6. MEDIEVAL REACTIONS

The Twitter feed Medieval Reactions marries medieval imagery with modern problems. It’s funny, but either or both the art and the text can be NSFW.

7. NIHILIST ARBY'S 

Nihilist Arby's is not connected to Arby’s sandwich shop at all, except for the subject matter. This Arby’s has a thin veneer of promotion for the brand, but underneath all that is a soul who is obviously going through an ongoing existential crisis. Contains NSFW language.

8. KYRZBEKISTAN 

Back in January, the New York Times did a profile of rock climber Tommy Caldwell. They referred to his trip to Kyrgyzstan, but in the print edition and initially in the web story, the country was spelled Kyrzbekistan. The internet version was corrected, but not before the fictional Kyrzbekistan became an internet sensation. Eight months later, Kyrzbekistan’s Twitter feed is still educating people about the culture, history, and government of the nation. However, the updates are slowing down, so you may as well enjoy them while they last.

See more in our previous post 12 Strange and Different Twitter Feeds.

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#TBT
Before Bitcoin: The Rise and Fall of Flooz E-Currency
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In the late 1990s, Silicon Valley entrepreneur Spencer Waxman was in Morocco on holiday when he heard an Arabic slang term for money—flooz—that stuck with him. In the dot-com boom taking place back in the United States, URLs with obscure etymology were popular. When Waxman and partner Robert Levitan decided to co-found a novel way of disrupting the online commerce industry, calling it Flooz.com was almost a foregone conclusion.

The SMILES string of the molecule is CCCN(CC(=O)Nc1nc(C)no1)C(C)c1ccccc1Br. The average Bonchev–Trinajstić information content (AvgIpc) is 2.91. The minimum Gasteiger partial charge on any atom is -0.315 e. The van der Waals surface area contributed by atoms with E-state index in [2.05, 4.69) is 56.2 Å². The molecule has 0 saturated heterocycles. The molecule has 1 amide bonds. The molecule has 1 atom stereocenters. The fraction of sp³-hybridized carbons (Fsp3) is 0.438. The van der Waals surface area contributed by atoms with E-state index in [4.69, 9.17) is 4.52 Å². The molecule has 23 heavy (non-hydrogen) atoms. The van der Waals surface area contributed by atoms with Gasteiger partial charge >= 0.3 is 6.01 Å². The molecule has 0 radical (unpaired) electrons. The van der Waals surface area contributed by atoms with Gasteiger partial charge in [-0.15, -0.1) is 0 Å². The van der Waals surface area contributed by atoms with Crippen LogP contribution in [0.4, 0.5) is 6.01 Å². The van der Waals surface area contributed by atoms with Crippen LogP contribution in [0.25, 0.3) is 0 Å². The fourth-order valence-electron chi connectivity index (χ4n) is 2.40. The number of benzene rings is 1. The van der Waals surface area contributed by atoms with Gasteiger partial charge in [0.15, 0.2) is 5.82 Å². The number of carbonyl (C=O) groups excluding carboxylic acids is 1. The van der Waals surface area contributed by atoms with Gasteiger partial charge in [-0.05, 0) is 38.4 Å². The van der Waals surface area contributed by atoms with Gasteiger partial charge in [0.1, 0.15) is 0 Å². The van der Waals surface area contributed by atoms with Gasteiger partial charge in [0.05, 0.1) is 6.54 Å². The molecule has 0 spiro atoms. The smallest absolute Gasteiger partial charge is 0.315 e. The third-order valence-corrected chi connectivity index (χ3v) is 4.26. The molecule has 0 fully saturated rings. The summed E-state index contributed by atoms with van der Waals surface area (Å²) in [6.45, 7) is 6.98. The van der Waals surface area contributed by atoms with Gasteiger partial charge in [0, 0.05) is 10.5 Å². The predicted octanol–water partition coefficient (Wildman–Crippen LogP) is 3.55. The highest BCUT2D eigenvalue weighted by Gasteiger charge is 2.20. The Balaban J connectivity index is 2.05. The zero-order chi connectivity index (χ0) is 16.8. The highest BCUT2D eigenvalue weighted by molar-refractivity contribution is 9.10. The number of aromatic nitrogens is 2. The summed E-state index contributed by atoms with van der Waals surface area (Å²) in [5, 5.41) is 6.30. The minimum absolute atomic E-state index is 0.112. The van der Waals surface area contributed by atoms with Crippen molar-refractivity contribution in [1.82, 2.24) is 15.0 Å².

What Levitan and Waxman envisioned was a virtual gift certificate that would drive business to participating online retailers, give consumers some sense of security over their private information, and make shopping for stubbornly gift-resistant recipients easy. Rather than merely offering cyber currency, this was a service with purpose.

Unfortunately, it was also one that was doomed to fail.

A screen capture of Flooz.com
Flooz.com

Non-cash currency has been with us since the Chinese used cowry shells to sort out debt for goods and services more than 3000 years ago. In the 1960s, credit cards became an alluring alternative to saving and carrying paper bills. When online retailing exploded in the 1990s, it was only natural that startups would begin to explore virtual payment methods.

At the time, digital transactions were perceived by many consumers to be a near-guarantee of identity theft. Handing a card to a vendor in a closed-loop retail environment was one thing, but the thought of hackers seizing their information once it was entered into the borderless environment of the internet kept many away from online shopping.

As it turns out, that paranoia would turn out to be justified in our current climate of constant data breaches. It was also good for businesses hoping to turn their apprehension over credit card security into a monetized solution. Flooz.com debuted in 1999, just one year after another currency-based URL, Beanz.com, had garnered press. Beanz were a kind of earned points system, with approved transactions gifting customers with redeemable gift vouchers. Flooz took a different approach: Customers would sign up to Flooz.com and purchase gift certificates for specific retailers, which they could then use themselves or pass along to a gift recipient via email.